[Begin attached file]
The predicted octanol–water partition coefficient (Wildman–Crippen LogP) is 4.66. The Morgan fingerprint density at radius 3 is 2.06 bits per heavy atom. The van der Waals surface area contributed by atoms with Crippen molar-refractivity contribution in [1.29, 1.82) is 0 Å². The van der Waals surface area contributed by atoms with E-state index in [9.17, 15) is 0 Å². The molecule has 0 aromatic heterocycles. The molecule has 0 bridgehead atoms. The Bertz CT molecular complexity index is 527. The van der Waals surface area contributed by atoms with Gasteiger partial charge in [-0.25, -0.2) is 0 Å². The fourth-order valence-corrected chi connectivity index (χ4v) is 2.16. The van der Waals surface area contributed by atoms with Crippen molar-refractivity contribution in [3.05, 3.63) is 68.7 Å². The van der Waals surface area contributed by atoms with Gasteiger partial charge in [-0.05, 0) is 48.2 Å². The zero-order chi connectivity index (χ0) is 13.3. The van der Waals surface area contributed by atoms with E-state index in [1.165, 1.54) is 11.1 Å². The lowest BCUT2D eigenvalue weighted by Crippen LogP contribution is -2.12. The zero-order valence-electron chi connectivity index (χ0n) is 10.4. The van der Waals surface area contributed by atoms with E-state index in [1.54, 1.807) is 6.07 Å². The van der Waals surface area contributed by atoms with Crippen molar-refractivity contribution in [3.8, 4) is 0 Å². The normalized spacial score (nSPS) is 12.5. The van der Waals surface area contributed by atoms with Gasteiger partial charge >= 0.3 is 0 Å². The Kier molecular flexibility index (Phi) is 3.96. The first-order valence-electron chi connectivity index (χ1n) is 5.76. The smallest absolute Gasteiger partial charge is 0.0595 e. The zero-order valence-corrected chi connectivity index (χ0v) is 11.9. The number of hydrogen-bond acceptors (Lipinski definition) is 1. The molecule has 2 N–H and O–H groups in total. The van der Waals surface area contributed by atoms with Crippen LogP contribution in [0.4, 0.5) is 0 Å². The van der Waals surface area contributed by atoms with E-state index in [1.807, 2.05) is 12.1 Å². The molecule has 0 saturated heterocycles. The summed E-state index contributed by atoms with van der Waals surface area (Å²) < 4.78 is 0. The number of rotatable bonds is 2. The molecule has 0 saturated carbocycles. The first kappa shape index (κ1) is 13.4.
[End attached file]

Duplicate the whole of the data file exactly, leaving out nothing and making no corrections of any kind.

The predicted octanol–water partition coefficient (Wildman–Crippen LogP) is 4.66. The Morgan fingerprint density at radius 3 is 2.06 bits per heavy atom. The van der Waals surface area contributed by atoms with Crippen molar-refractivity contribution in [1.29, 1.82) is 0 Å². The van der Waals surface area contributed by atoms with E-state index in [9.17, 15) is 0 Å². The molecule has 0 aromatic heterocycles. The molecule has 0 bridgehead atoms. The Bertz CT molecular complexity index is 527. The van der Waals surface area contributed by atoms with Gasteiger partial charge in [-0.25, -0.2) is 0 Å². The fourth-order valence-corrected chi connectivity index (χ4v) is 2.16. The van der Waals surface area contributed by atoms with Crippen molar-refractivity contribution in [3.05, 3.63) is 68.7 Å². The van der Waals surface area contributed by atoms with Gasteiger partial charge in [-0.05, 0) is 48.2 Å². The zero-order chi connectivity index (χ0) is 13.3. The van der Waals surface area contributed by atoms with E-state index in [1.165, 1.54) is 11.1 Å². The lowest BCUT2D eigenvalue weighted by Crippen LogP contribution is -2.12. The zero-order valence-electron chi connectivity index (χ0n) is 10.4. The van der Waals surface area contributed by atoms with E-state index in [1.54, 1.807) is 6.07 Å². The van der Waals surface area contributed by atoms with Crippen molar-refractivity contribution in [3.8, 4) is 0 Å². The normalized spacial score (nSPS) is 12.5. The van der Waals surface area contributed by atoms with Gasteiger partial charge >= 0.3 is 0 Å². The Kier molecular flexibility index (Phi) is 3.96. The first-order valence-electron chi connectivity index (χ1n) is 5.76. The smallest absolute Gasteiger partial charge is 0.0595 e. The zero-order valence-corrected chi connectivity index (χ0v) is 11.9. The number of hydrogen-bond acceptors (Lipinski definition) is 1. The molecule has 2 N–H and O–H groups in total. The van der Waals surface area contributed by atoms with Crippen LogP contribution in [0.4, 0.5) is 0 Å². The van der Waals surface area contributed by atoms with E-state index in [1.807, 2.05) is 12.1 Å². The molecule has 0 saturated heterocycles. The summed E-state index contributed by atoms with van der Waals surface area (Å²) < 4.78 is 0. The number of rotatable bonds is 2. The molecule has 0 saturated carbocycles. The first kappa shape index (κ1) is 13.4.